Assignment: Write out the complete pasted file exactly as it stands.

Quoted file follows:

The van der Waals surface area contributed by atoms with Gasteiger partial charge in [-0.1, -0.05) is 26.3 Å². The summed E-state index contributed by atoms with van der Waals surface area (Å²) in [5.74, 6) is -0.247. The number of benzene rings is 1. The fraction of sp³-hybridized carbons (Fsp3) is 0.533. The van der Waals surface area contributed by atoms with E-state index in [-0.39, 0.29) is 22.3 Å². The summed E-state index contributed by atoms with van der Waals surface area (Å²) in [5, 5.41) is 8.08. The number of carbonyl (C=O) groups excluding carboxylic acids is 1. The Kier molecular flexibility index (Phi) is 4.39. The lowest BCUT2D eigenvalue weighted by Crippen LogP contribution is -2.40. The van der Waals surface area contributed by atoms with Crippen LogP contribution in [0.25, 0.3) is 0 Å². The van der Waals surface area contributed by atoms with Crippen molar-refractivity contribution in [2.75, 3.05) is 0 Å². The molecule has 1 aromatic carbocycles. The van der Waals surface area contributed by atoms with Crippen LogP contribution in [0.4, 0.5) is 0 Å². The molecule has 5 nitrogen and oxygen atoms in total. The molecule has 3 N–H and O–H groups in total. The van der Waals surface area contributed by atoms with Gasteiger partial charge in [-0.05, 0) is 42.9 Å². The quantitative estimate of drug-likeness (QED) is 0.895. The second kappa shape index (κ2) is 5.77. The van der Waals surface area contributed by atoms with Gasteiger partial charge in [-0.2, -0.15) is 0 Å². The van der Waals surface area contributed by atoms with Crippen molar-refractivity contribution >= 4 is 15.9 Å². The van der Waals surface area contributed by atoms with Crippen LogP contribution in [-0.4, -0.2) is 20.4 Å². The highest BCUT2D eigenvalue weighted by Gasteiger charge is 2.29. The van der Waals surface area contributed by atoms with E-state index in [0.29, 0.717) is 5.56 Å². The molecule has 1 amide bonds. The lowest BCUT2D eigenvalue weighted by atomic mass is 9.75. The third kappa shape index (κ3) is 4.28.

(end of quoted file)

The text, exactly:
The van der Waals surface area contributed by atoms with Gasteiger partial charge in [-0.1, -0.05) is 26.3 Å². The summed E-state index contributed by atoms with van der Waals surface area (Å²) in [5.74, 6) is -0.247. The number of benzene rings is 1. The fraction of sp³-hybridized carbons (Fsp3) is 0.533. The van der Waals surface area contributed by atoms with E-state index in [-0.39, 0.29) is 22.3 Å². The summed E-state index contributed by atoms with van der Waals surface area (Å²) in [5, 5.41) is 8.08. The number of carbonyl (C=O) groups excluding carboxylic acids is 1. The Kier molecular flexibility index (Phi) is 4.39. The lowest BCUT2D eigenvalue weighted by Crippen LogP contribution is -2.40. The van der Waals surface area contributed by atoms with Crippen LogP contribution in [0.25, 0.3) is 0 Å². The van der Waals surface area contributed by atoms with Crippen molar-refractivity contribution in [2.75, 3.05) is 0 Å². The molecule has 1 aromatic carbocycles. The van der Waals surface area contributed by atoms with Crippen LogP contribution in [0.4, 0.5) is 0 Å². The molecule has 5 nitrogen and oxygen atoms in total. The molecule has 3 N–H and O–H groups in total. The van der Waals surface area contributed by atoms with Gasteiger partial charge in [-0.05, 0) is 42.9 Å². The quantitative estimate of drug-likeness (QED) is 0.895. The second kappa shape index (κ2) is 5.77. The van der Waals surface area contributed by atoms with Gasteiger partial charge in [-0.2, -0.15) is 0 Å². The van der Waals surface area contributed by atoms with Crippen molar-refractivity contribution >= 4 is 15.9 Å². The van der Waals surface area contributed by atoms with Crippen LogP contribution in [-0.4, -0.2) is 20.4 Å². The highest BCUT2D eigenvalue weighted by Gasteiger charge is 2.29. The van der Waals surface area contributed by atoms with E-state index in [0.29, 0.717) is 5.56 Å². The molecule has 1 amide bonds. The lowest BCUT2D eigenvalue weighted by atomic mass is 9.75. The third kappa shape index (κ3) is 4.28.